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A 'Brexit' may have a sunny side for tech

Patrick Thibodeau | June 23, 2016
Polls show tech industry opposition to a UK-European Union break, but the view isn’t universal.

Brexit - Britain, European Union puzzle pieces

The tech industry mostly opposes the prospect of the U.K. exiting the European Union -- a view that's supported by polls and in statements.

Ahead of Thursday's vote on the idea, London's mayor, for instance, joined 140 representatives of the city's "leading tech and creative firms" to release a letter urging a vote for "remain."

"Our capital has the potential to be the Los Angeles, New York and Silicon Valley to the rest of Europe -- and fuel the creation of new jobs across Britain. Let's not put that at risk," London Mayor Sadiq Khan wrote in the letter today.

But that position isn't universal.

Russell Stern, the CEO of Solarflare Communications, a global provider of application-intelligent networking I/O software and hardware, says an exit might help his Irving, Calif.-based company.

"The EU has created more regulatory barriers, not less," Stern said in an interview. An exit from the EU could allow the U.K. to compete as a place with less regulation, and that could have a positive business impact, he said.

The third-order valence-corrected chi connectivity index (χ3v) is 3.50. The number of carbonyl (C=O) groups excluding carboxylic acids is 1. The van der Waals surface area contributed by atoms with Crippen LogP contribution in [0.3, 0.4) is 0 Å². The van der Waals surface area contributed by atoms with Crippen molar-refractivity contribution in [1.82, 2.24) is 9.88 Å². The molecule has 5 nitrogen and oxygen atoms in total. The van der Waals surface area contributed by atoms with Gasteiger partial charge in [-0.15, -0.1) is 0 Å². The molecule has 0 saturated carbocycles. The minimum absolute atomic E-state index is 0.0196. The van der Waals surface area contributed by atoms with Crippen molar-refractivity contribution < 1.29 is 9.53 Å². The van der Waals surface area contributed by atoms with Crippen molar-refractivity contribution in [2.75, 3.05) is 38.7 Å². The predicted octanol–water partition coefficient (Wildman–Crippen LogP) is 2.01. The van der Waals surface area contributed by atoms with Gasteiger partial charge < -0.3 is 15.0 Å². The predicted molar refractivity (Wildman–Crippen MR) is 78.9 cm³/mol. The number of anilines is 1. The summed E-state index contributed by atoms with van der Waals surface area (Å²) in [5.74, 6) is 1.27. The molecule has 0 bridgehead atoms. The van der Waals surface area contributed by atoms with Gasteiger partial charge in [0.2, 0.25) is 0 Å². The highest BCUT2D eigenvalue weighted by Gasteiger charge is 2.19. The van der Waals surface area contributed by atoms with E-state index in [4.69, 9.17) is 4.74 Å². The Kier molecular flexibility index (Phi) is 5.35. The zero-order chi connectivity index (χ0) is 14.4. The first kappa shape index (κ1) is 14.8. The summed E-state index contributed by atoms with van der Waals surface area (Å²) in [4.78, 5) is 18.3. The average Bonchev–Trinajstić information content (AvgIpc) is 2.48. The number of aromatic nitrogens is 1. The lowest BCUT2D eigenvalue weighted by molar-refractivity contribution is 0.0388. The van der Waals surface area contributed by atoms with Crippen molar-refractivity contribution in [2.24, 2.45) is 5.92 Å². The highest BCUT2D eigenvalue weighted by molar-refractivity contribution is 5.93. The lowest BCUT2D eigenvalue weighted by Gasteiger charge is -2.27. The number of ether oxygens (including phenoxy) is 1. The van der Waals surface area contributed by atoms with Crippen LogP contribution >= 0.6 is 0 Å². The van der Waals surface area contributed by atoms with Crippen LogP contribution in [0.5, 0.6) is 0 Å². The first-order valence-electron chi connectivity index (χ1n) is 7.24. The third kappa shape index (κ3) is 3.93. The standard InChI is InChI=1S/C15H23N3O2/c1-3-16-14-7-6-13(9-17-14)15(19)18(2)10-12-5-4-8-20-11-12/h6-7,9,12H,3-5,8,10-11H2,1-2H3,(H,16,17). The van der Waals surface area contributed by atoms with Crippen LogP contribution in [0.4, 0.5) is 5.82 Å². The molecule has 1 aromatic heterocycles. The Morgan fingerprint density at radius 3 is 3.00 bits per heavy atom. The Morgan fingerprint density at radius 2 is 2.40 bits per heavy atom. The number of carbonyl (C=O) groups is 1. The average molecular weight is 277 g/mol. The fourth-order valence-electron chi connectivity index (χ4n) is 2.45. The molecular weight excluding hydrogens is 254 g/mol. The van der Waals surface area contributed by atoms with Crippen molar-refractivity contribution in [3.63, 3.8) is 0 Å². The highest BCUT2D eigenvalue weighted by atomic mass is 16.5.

Speaking about how the outcome might specifically affect his company, Stern said a vote to exit the EU could prompt Europe's financial services industry to concentrate in the U.K., increasing demand for Solarflare's technologies.

Solarflare operates a research center in Cambridge, England, and its two co-founders are from the University of Cambridge.

Discussing other possible repercussions of the vote, Stern noted that the immigration mobility now allowed in the EU has been seen as a plus for businesses and new immigration rules that would likely result if the U.K. breaks from the EU might increase the amount of time it takes to hire someone from another country. But he doesn't see a stricter immigration policy as an outright barrier to recruiting highly skilled people.

As for his personal view, Stern said he feels the U.K. ought to move ahead with the exit because the business environment today "is too cumbersome," and he would like to see "the U.K. maintain its identity."

The effects of an exit, said Jeff Broadhurst, the CEO of ERP vendor Apprise Software, will really depend on the many decisions -- such as trade agreements -- that take place after a vote to leave.

But Broadhurst said his company, which is based in Bethlehem, Pa., and has offices worldwide, is opening an office in the U.K. for better access to the market. Whether the U.K. is in or out of the EU will have no impact on that decision.

"High-tech companies in the U.K. are tremendously against the exit," said Broadhurst. But since EU regulators do not always act in favor of tech companies, "it would be possible that the U.K. becomes a better place to be based than the EU" if Britons vote to leave, he said.

 

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